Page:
Let’s be clear. The people behind Copeman are entrepreneurs. They’re running a for-profit business in healthcare. Their approach, and the ruling that it does not contravene any Canadian laws, has serious implications for public healthcare.
Alberta currently has a shortage of doctors. Private, for-profit clinics like Copeman’s will draw even more doctors away from traditional practice. For example, my wife’s doctor left her practice early this year because she couldn’t afford her increased rent. She signed on with Copeman. She believes in taking time with her patients and couldn’t afford this “luxury” with the increased costs of her practice. At Copeman, doctors are salaried and will have a maximum of 500 patients, seeing 10–12 a day. The current average in Alberta is approximately 1,100 registered clients per general practitioner. In practice, this number may be much larger when part-time physicians, and doctors serving in administration, are considered in the numbers.
The medically necessary services performed at Copeman will be billed to Alberta Health & Wellness. In addition to the revenues it receives from Medicare, Copeman will bring in an additional $1.5-million per physician per year in fees (assuming a 500:1 patient to doctor ratio). Copeman’s healthcare approach may generate greater Medicare costs to the public system even as they collect member fees. And if Copeman’s extra fees actually reflect the costs of providing integrative healthcare, the per capita healthcare budget in Alberta would have to almost double to provide a similar level of public healthcare—at least in the short run.
The average Medicare cost per capita in Alberta is just over $3,000. However, healthcare costs vary considerably across age groups. Costs for infants under 1 year old average $9,000. Expenditures drop significantly through childhood and adolescence. After age 20 and through to age 44, average expenditures rise to approximately $2,000 and from 44–54 increase to the average of $3,000, rise above the average after age 55 and become significantly higher for seniors (aged 65 and greater).
One hundred years ago, Canada was a young country with a low average age. Most healthcare was for acute problems. Many of the diseases that killed our ancestors are now preventable or treatable, so life expectancy is now over 80. Michael Rachlis, a prominent health researcher and medical doctor, summarizes what has changed: “Today, our main health problems are chronic diseases in an aging population.”
Chronic diseases cannot be cured but often can be prevented. Our current healthcare system does not emphasize disease prevention and promotion of healthy lifestyles. As Rachlis says, “Some of these problems could be ameliorated if clients had access to a high-functioning team of professionals instead of the more typical focus on one doctor.”
This is where Copeman and phase two Medicare come together. Both argue for comprehensive and integrative preventive healthcare. Living healthily through exercise, good nutrition and weight control may prevent most current age-related chronic diseases. This is the professed belief of the Copeman Centre, the expectation of the proponents of phase two Medicare, and the hope of health ministries everywhere.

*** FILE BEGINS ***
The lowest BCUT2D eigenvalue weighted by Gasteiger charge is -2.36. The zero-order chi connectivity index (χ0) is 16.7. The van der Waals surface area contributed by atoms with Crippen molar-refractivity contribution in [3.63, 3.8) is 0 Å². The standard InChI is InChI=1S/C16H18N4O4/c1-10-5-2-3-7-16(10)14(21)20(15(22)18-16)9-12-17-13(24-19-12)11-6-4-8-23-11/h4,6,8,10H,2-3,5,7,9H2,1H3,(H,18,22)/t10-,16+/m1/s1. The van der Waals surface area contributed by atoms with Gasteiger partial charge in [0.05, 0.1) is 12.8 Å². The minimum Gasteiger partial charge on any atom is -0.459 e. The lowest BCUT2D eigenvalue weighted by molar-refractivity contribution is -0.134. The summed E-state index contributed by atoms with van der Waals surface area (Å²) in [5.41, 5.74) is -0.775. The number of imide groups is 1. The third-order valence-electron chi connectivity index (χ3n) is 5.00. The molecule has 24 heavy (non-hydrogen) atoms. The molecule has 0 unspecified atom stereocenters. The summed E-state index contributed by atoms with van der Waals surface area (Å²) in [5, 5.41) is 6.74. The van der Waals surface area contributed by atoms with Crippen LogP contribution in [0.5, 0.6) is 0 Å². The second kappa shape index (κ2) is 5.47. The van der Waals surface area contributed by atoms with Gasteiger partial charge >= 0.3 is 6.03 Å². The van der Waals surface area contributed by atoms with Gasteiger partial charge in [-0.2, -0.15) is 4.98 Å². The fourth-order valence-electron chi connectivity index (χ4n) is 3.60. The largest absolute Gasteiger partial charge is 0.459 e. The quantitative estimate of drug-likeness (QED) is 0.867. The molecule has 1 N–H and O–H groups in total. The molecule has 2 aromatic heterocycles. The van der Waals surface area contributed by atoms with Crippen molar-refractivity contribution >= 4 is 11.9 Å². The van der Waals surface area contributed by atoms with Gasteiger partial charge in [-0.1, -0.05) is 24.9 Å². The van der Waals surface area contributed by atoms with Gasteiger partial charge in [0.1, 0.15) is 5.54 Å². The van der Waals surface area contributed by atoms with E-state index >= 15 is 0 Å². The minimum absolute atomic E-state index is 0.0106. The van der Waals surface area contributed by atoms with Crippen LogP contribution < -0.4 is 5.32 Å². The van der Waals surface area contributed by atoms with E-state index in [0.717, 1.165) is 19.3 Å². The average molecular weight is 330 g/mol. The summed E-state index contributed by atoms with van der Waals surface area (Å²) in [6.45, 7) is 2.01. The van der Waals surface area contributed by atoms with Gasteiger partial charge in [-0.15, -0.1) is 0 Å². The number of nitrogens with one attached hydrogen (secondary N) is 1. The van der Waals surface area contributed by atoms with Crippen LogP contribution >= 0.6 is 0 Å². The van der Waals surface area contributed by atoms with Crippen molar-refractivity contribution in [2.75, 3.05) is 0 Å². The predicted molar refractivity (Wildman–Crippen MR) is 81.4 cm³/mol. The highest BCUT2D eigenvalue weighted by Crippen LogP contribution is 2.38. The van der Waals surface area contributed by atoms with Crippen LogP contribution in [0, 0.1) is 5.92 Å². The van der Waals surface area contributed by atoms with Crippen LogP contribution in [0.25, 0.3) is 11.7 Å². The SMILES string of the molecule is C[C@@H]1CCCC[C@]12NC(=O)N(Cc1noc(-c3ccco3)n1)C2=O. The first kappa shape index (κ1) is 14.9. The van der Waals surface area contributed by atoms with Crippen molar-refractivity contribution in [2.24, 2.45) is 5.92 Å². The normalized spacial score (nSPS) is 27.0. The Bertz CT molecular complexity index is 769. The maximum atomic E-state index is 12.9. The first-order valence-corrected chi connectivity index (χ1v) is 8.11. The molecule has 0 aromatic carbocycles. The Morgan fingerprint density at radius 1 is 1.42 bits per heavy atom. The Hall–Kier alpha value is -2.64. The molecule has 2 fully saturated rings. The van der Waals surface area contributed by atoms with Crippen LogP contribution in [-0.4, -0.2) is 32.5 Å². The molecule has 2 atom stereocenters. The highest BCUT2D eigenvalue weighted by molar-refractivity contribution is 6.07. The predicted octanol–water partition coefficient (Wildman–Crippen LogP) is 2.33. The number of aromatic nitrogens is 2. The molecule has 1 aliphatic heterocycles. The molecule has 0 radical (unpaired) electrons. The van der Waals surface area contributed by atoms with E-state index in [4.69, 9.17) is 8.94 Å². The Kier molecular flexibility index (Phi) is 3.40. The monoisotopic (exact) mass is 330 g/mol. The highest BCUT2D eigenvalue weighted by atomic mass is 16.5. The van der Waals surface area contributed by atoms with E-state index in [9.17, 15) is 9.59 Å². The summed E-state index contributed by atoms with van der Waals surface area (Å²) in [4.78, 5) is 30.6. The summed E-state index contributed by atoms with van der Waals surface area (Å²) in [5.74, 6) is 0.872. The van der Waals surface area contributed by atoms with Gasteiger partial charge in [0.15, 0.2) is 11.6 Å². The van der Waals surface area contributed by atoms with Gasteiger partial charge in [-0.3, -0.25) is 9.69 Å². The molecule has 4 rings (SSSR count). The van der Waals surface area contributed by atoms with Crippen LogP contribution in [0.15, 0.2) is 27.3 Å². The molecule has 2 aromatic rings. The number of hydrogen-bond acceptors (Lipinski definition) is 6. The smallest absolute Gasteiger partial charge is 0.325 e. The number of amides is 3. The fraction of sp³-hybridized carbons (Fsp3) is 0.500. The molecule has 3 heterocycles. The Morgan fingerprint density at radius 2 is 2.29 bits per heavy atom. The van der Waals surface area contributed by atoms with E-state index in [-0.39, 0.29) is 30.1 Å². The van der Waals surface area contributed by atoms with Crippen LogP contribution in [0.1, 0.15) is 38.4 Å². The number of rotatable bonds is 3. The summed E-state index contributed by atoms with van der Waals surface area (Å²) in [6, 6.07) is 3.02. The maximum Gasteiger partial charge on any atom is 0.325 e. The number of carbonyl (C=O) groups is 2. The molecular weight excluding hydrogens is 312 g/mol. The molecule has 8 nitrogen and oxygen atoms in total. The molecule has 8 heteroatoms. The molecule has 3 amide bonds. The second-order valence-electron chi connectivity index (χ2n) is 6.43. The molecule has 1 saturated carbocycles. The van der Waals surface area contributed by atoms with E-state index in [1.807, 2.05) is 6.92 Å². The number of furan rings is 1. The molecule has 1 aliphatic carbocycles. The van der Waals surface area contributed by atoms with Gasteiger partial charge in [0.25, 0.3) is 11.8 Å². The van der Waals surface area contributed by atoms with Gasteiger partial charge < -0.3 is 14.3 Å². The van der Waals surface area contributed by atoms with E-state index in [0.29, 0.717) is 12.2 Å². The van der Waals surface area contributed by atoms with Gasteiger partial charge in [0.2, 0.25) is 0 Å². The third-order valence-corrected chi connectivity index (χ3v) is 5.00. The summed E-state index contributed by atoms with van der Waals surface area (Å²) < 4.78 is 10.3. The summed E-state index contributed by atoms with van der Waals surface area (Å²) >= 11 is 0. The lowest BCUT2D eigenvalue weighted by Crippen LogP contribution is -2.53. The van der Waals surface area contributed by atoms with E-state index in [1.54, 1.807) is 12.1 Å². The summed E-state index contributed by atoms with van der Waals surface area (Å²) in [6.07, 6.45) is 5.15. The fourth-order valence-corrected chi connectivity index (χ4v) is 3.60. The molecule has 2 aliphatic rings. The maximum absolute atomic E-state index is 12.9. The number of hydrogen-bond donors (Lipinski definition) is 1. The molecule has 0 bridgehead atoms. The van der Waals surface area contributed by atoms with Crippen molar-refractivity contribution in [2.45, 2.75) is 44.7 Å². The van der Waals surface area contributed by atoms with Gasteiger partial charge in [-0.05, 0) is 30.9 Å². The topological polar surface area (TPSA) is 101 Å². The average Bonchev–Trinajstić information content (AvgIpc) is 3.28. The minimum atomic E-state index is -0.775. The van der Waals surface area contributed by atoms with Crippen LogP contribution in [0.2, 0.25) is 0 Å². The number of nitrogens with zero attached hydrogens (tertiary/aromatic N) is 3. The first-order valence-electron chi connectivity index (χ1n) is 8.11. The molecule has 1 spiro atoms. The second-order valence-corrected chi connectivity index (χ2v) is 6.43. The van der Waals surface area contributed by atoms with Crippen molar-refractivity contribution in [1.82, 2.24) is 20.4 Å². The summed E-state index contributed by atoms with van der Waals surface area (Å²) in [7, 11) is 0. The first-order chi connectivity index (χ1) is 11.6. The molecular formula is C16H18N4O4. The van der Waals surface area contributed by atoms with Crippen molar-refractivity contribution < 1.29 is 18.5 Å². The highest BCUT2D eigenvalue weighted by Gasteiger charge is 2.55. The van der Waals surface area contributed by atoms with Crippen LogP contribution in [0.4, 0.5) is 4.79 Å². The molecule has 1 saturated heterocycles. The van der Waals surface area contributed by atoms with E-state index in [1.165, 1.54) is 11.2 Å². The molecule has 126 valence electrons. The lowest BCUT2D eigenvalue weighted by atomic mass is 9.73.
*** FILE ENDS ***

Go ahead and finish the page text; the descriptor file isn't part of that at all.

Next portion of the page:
Seniors (those age 65 and older) now comprise 10 per cent of the population in Alberta. This percentage will rise to 15 per cent in the next 10 years and 20 per cent over the next 20 years. Healthcare use rises with age. If nothing changes in the delivery of healthcare, the increase in the proportion of the population in the senior group will mean expenditures on healthcare will increase faster than the population at large and faster than expenditures in the rest of the public sector. Using the current cost projections based on estimated age- related costs, a doubling of the seniors cohort would raise the average cost 30 per cent, from $3,000 to $4,000 per capita in 20 years. However, if seniors’ healthcare needs diminish through “healthy aging,” cost escalations could be reduced or avoided altogether.
Can we afford the investment in the short term for better health? The Alberta government is obsessed with the affordability or sustainability of the publicly funded part of the health system. The Alberta Health & Wellness Business Plan 2008–11 states: “Alberta’s publicly funded health system has grown steadily over the last 50 years. The range of services and benefits covered by the system and the rate of cost escalation jeopardize the continued viability and affordability of the system. The ministry’s budget now represents more than one-third of all provincial program spending. As new healthcare needs and expectations emerge, the cost of meeting them threatens the ability of the province to address and fund its other obligations and priorities. In the health system context, sustainability is about finding the right balance between the needs of Albertans and our funding capacity. However we describe it, there is no question that long-term sustainability is a major challenge of Alberta’s publicly funded health system.”